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LibraryThing member bookappeal
A good, old-fashioned story about four sisters, each with different personalities and abilities, who share an unbreakable family bond with their widowed father throughout life's joys and tragedies.
LibraryThing member librarianjojo
Like the first one, a delightful read. This made me think of the kind of stories I read as a girl.
LibraryThing member AMaykut
I thought this book was great. It is the second book in the series. If you like regular family chaos then you probably want to read this!
I would write more, but I'm kind of tired. Sorry.
LibraryThing member bellalibrarian
The Penderwick family is back again, in Birdsall's second book containing the many mishaps and adventures of the Penderwick sisters. Mr. Penderwick's sister forces him to begin dating, against his will. The Penderwick girls establish a plan to stop the dating once and for all; they don't want
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a....stepmother! The girls may be successful in their attempt to stop the dating, but what if they met someone that they actually wanted their father to date?

I am thoroughly enjoying the Penderwick books. After finishing this one, I immediately looked at Birdsall's website which states that she is working on the third Penderwick title with plans of a total of five books. Thank goodness; I can't get enough of this family!
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LibraryThing member Bduke
I really enjoyed this book as well as the first one - maybe even better. Just a sweet story.
LibraryThing member periwinklejane
Folks say these books are aimed more at nostalgic adults than at kids, but I'm okay with that. There's enough good books for the kids, and this one makes me feel like I'm ten years old again, lying on my bed with all the windows open, "wasting" a perfectly good summer day on a book.

... On Gardam
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Street is the second adventure of the Penderwick sisters. This time, they are trying to rescue their widowed dad from a series of blind dates set up by his sister.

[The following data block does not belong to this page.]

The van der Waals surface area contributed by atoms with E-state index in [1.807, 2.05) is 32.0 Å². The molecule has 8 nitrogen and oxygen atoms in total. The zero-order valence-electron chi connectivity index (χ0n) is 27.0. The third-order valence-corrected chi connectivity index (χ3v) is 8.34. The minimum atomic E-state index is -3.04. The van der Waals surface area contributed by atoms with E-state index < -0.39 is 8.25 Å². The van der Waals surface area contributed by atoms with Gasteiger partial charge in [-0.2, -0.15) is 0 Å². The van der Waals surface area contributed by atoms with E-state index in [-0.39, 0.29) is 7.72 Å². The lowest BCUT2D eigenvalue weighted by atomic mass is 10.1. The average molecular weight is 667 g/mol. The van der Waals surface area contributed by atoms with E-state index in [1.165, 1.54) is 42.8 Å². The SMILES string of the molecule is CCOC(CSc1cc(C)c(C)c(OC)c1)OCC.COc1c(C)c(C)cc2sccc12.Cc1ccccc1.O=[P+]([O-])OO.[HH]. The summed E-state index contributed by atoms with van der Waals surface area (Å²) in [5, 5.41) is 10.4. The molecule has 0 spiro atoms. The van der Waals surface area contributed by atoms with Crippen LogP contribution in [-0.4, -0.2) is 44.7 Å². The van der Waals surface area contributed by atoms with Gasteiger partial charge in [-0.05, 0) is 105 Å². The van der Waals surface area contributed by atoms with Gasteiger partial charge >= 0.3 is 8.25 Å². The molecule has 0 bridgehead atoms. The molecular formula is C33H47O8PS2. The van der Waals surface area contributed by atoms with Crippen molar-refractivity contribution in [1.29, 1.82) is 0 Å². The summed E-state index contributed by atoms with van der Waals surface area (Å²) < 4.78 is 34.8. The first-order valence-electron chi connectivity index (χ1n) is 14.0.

There's a very predictable series of deceits and confessions, but all if it is so charmingly done I forgave the lack of surprises in the plot.

Oh, but there was a scene I thought was completely orginal and one of the loveliest things I've read in a while: a description of a climactic soccer match, dreamily described by a girl on the sidelines who's contentedly nodding off. The description is as pretty and lazy as a fat bumblebee looping from flower to flower.
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LibraryThing member YouthGPL
Susan says: This is the second book in a series of books about the Penderwick girls. It is written in such a sweet, straightforward style, but there is still enough between the lines for adults to read and appreciate. The Penderwicks’ mother has been dead for 4 years, and she left a letter with
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their aunt to encourage their father to date again. This leads to a series of mistakes, misunderstandings and misfortune that finally lead to him marrying the professor who lives next door. There are also other mysteries incorporated into the book, including Rosalind, the oldest, falling in love with the boy down the street, the two middle girls swapping homework assignments, and a creepy man who is skulking around. This is another great book by Birdsall with enough old-fashioned to make any mother happy, but enough action to keep middle grade readers interested.